Following CARP (a World Bank initiative on Cultural Heritage), the European Union Delegation in Asmara has engaged into a Heritage Project pertaining to building's restoration and archive management. Launched in 2010 the EU/Eritrea Cultural Project was expected to be completed in 2014 (Pierre Couté – Edward Denison, Project Design Report, EUD Asmara 2009).


Four big landmarks of the city are the Church of Our Lady of the Rosary and the Kidane Mehret Cathedral of the Catholic faith, the Enda Mariam Cathedral of the Eritrean Orthodox Tewahedo Church, and the Al Khulafa Al Rashiudin Mosque of the Islamic faith. Christians and Muslims have lived peacefully together in Asmara for centuries. The religious majority in Asmara are Orthodox Christians. The population in the Central Region is 89 percent Christian (almost 84 percent Orthodox, 4 percent Roman Catholic, and more than 1 percent Protestant) and 5 percent Muslim.[27]


Nasair[28][29] and the Eritrean Telecommunications Corporation are headquartered in the city.[30] In addition, country's national television station Eri-TV has many studios located in various areas in the capital.


After Eritrean independence, the roads of Asmara underwent extensive construction projects. Old roads were renovated and new highways were also built. There are only five primary roads out of Asmara, giving it its status as one of Africa's most isolated capitals.[31]

Asmara International Airport serves the city with many international flights. Massawa International Airport is an alternative airport nearby.


Asmara is home to the majority of colleges and universities. The city has always been a national centre of education, and is home to many elementary and high schools. Until the recent opening of universities at Mai Nefhi and Sawa, it was the seat of the only university in the country, the University of Asmara. During the period of Ethiopian Federation and annexation, the college was also linked with what was then the nation's largest tertiary institution, Addis Ababa University. Many campuses have been opening up across the country since independence, mainly for medicine and engineering.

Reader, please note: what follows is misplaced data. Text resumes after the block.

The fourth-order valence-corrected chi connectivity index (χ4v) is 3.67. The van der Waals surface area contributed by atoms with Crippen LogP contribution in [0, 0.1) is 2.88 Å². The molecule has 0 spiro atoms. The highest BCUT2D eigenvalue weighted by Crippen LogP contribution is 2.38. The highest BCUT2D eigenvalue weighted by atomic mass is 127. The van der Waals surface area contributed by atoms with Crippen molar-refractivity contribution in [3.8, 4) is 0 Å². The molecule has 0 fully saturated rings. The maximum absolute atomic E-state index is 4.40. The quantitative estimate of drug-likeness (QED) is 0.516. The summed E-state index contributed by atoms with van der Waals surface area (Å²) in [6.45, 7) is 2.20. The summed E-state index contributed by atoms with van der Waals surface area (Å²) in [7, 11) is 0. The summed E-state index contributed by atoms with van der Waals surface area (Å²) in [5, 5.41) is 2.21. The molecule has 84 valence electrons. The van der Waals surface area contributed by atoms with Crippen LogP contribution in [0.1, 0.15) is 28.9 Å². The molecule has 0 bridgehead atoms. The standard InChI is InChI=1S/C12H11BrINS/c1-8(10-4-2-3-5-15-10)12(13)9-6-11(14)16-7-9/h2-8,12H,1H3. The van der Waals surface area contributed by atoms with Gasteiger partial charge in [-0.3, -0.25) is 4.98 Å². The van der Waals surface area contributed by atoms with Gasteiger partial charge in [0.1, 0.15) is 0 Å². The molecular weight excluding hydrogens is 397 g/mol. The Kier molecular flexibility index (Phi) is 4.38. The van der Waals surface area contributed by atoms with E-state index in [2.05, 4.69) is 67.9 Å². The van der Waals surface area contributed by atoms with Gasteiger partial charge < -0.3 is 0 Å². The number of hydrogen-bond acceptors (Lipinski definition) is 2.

So far, this strategy has been rather successful in adding to the country's human capital. Despite challenges in trying to equally balance human resources, most Eritreans want their career to help further their country's success. In other words, most accept their university assignment as their social obligation to serve a bigger purpose.[32]

Universities and colleges

Primary and secondary schools

International schools


Asmara is divided into 13 districts or administrative areas. These districts are subdivided into North, North-West, North-East, South-East, South-West, East, West and Central areas. The thirteen districts (or Neous Zobas) are:

  • Acria District
  • Abbashaul District
  • Edaga Hamus District
  • Arbaete Asmara District
  • Mai Temenai District
  • Paradiso District
  • Sembel District
  • Kahawuta District
  • Godaif District
  • Maakel Ketema District
  • Tiravolo District
  • Tsetserat District
  • Gheza Banda District
  • Gejeret District


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  3. Mark Byrnes An African City's Unusual Preservation Legacy 8 February 2012 Atlantic Cities
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  7. J.H. Arrowsmith-Brown, ed. (1991). Prutky's Travels to Ethiopia and Other Countries. Translated by J.H. Arrowsmith-Brown. London: Hakluyt Society. p. 78.
  8. Asmara italiana